I’m sure I’m not the only one who has experienced this feeling of ineffectual escapism, so on my last trip I tried something different. I found Ryan’s 21 rules incredibly helpful to get me out of my personal travel routine and into a new routine altogether.

I especially liked rule #17:

Ignore the temptation to a) talk and tell everyone about your upcoming trip b) spend months and months planning. Just go. Get comfortable with travel being an ordinary experience in your life and you’ll do it more. Make it some enormous event, and you’re liable to confuse getting on a plane with an accomplishment by itself.

You can see all 21 Rules Here

#3 FUN NEW JAM: Borderline by Tove Styrke

#4 GOOD READ: In A Sunburned Country by Bill Bryson

If you’re looking for a fun read that’s part funny part factual then this is my top rec. It’s a book that will a) make you laugh b) make you want to travel c) make you learn and love Australia.

Here’s a little taste:

I encountered the startling fact that in 1967 the prime minister, Harold Holt, was strolling along a beach in Victoria when he plunged into the surf and vanished. No trace of the poor man was ever seen again. This seemed doubly astounding to me — first that Australia could just lose a prime minister (I mean, come on) and second that news of this had never reached me.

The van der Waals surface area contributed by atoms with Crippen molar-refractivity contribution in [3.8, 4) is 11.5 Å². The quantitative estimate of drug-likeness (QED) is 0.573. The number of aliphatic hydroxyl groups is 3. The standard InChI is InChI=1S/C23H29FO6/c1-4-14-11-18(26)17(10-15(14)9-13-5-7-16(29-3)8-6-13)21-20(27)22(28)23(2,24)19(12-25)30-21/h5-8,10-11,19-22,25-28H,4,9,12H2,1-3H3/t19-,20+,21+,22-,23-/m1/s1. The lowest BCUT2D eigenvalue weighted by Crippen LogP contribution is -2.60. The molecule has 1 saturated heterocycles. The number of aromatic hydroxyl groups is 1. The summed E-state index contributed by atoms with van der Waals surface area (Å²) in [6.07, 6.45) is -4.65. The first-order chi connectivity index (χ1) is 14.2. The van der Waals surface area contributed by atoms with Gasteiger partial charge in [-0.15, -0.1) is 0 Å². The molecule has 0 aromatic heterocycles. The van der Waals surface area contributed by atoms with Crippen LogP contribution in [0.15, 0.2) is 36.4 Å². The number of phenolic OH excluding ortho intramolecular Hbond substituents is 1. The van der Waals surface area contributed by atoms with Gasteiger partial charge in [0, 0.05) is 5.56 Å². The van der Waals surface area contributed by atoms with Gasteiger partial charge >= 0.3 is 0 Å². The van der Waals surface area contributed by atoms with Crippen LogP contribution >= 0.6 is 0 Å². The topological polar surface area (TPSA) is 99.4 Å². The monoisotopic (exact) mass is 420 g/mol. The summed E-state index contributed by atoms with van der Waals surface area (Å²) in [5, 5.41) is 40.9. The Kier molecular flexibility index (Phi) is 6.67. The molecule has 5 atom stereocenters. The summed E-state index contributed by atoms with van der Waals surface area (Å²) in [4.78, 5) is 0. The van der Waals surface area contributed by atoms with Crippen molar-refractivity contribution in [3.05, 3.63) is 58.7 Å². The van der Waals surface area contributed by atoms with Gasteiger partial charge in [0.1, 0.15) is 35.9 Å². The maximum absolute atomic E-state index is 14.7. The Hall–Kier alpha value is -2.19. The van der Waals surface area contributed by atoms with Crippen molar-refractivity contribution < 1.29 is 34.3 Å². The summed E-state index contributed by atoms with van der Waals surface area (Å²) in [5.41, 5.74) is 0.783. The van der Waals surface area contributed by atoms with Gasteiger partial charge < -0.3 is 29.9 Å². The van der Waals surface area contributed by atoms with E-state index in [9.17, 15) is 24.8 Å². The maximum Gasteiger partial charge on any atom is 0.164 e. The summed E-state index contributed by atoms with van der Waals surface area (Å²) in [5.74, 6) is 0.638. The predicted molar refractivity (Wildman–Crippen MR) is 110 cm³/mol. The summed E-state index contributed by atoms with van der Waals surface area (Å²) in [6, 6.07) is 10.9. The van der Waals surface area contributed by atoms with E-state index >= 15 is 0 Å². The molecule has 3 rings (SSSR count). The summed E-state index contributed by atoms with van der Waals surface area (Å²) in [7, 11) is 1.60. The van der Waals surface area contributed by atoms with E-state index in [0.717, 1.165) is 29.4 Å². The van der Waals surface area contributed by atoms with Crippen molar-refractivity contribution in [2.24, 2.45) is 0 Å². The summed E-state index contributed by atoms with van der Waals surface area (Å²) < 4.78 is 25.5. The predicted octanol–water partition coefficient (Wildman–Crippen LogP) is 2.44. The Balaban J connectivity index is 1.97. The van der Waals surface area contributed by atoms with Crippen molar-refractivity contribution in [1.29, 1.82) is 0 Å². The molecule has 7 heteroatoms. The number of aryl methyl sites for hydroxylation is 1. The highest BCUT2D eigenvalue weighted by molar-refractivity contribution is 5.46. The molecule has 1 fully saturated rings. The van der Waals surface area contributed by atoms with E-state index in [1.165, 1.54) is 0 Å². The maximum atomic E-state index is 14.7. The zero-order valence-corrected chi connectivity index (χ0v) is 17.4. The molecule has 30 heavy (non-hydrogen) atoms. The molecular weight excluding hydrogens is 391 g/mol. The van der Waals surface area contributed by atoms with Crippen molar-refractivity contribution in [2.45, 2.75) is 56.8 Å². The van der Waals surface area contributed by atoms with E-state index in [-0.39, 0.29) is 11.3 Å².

The fact is, of course, we pay shamefully scant attention to our dear cousins down under. Consider just one of those stories that did make it into the Times in 1997. In January of that year, according to a report, scientists were seriously investigating the possibility that a mysterious seismic disturbance in the remote Australian outback almost four years earlier had been a nuclear explosion set off by members of the Japanese doomsday cult Aum Shinrikyo.
…You take my point, of course. This is a country that loses a prime minister and that is so vast and empty that a band of amateur enthusiasts could conceivably set off the world’s first nongovernmental atomic bomb on its mainland and almost four years would pass before anyone noticed. Clearly this is a place worth getting to know.